A couple of bookmarks on music: first is a little monkish discussion of music stuff in Perl (and the lack thereof), and the other is just CSound, probably the most common basic tool out there.

Naked WordPress

A bare-bones WordPress theme for people who don't do WordPress themes. Boilerplate!

Or here's how to do boilerplating in Sublime Text. With a link to the WordPress boilerplate project.


Analytics in Ruby. I haven't really turned my attention to analytics, which is essentially "reporting on events".

Dynamo works too hard

Damien Katz writes about scaling.

Software construction isn't construction - it's writing

This guy gets it - programming is language. Conceptually we are describing things when we write software. Not building things.  (Not that, deep down, those are that different.)


Mocky lets you build test responses for REST APIs. Or something. My brain is a little fried today.

Varnish in five acts

A nicely written article about implementing Varnish for scaling.


I think this is a framework for frontend apps in the browser. The idea being that you can essentially serve it up as a static page and do all the backend work from arbitrary REST APIs.

More frameworks!

More frameworks compared! Begging the question of when I'll write my metaframework.

jQuery plugin repository: unheap

Unheap. Nice.

MadLibs signup forms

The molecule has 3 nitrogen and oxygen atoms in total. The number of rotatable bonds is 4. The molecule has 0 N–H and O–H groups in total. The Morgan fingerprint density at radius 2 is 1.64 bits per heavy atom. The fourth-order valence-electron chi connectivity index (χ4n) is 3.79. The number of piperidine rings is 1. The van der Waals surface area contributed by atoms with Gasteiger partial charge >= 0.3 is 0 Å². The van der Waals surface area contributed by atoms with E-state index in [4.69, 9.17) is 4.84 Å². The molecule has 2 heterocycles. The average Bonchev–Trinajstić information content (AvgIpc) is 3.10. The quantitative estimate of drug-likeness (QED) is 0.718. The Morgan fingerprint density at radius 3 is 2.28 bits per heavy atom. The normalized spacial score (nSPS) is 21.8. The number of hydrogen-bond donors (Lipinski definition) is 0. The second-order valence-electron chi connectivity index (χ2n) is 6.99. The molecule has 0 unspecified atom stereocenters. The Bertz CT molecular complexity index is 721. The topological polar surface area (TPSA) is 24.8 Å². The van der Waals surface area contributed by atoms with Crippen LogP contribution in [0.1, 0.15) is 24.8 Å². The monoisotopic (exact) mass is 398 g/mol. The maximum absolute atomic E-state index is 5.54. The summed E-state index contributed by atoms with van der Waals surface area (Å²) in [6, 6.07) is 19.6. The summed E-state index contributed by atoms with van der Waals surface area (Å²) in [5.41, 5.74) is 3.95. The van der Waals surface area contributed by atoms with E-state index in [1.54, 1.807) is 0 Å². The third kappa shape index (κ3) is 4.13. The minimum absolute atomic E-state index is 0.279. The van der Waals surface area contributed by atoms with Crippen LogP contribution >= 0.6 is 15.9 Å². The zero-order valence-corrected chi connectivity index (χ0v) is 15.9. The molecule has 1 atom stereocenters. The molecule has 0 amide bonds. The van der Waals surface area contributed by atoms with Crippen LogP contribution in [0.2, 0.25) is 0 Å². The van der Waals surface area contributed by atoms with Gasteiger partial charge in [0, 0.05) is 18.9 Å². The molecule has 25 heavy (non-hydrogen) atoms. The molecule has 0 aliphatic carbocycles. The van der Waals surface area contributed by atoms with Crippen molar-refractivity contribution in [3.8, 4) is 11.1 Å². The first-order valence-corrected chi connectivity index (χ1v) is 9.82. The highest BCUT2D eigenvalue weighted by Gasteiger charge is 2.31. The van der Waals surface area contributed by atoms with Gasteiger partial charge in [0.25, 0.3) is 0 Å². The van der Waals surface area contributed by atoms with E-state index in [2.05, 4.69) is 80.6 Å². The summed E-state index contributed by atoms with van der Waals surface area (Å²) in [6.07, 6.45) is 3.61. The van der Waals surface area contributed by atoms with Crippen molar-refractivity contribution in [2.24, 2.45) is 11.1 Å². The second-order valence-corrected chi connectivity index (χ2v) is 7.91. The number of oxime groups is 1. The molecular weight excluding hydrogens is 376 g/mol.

Another best-practice Web design post. Signup forms work better if presented as blanks in letters. (Comparison study.)

Bayes Rule right in the language!

You've got logic in my programming language design! You've got programming language design in my logic!  Bayes reasoning in Haskell.

Graph database work in Clojure

This is interesting...

How Craig Kerstiens writes SQL

I guess I was on a modeling tear in May (I can hardly even remember May at this point; it's been a busy year).  Anyway, this is a nice little guide about how one PostgreSQL expert thinks about carefully constructed SQL.

GitHub's Linguist

Linguist is what GitHub uses to figure out the (programming) language in a given file.

DIP in the wild

So here's a really well-written article about software engineering - which paradoxically, given that I earned my bread and butter with software development for over a decade and have both a BS and and MS in CompSci, I really know very little about.

But there is a lot of good thought out there (in the Java enterprise world, mostly) about how to engineer this kind of software and model at scale. It's important stuff; out on the enterprise edge people are pushing the boundaries of the number of details a human organization can actually keep track of, and the way they do it is quite instructive in terms of how we think about software.

And this author just plain writes well.

Filed under data modeling because I don't even have a thread for software engineering, it's so far from my normal stomping grounds.

OTOY's JavaScript HD codec

I sure don't understand video very well, but browsers are getting to the point where they can essentially do anything at all.

Survey of C header files across operating systems

Build harnesses for C programs need to check for the presence of header files on any specific operating system - or do they? Coverage is actually pretty standard these days, according to Zack Weinberg, who has a survey. This is useful!

May bookmarks!

Let's blog all of May's bookmarks today!  (April's bookmarks netted me an interview, after all.)


Riot.js is a JS framework that minifies down to about a single kilobyte. And has a nice, clean structure as well.

Friday, November 1, 2013


Ars Technica has the story of Dragos Ruiu, whose Mac seems to have contracted a virus that jumps airgaps by sound. Through the microphone.  Seriously.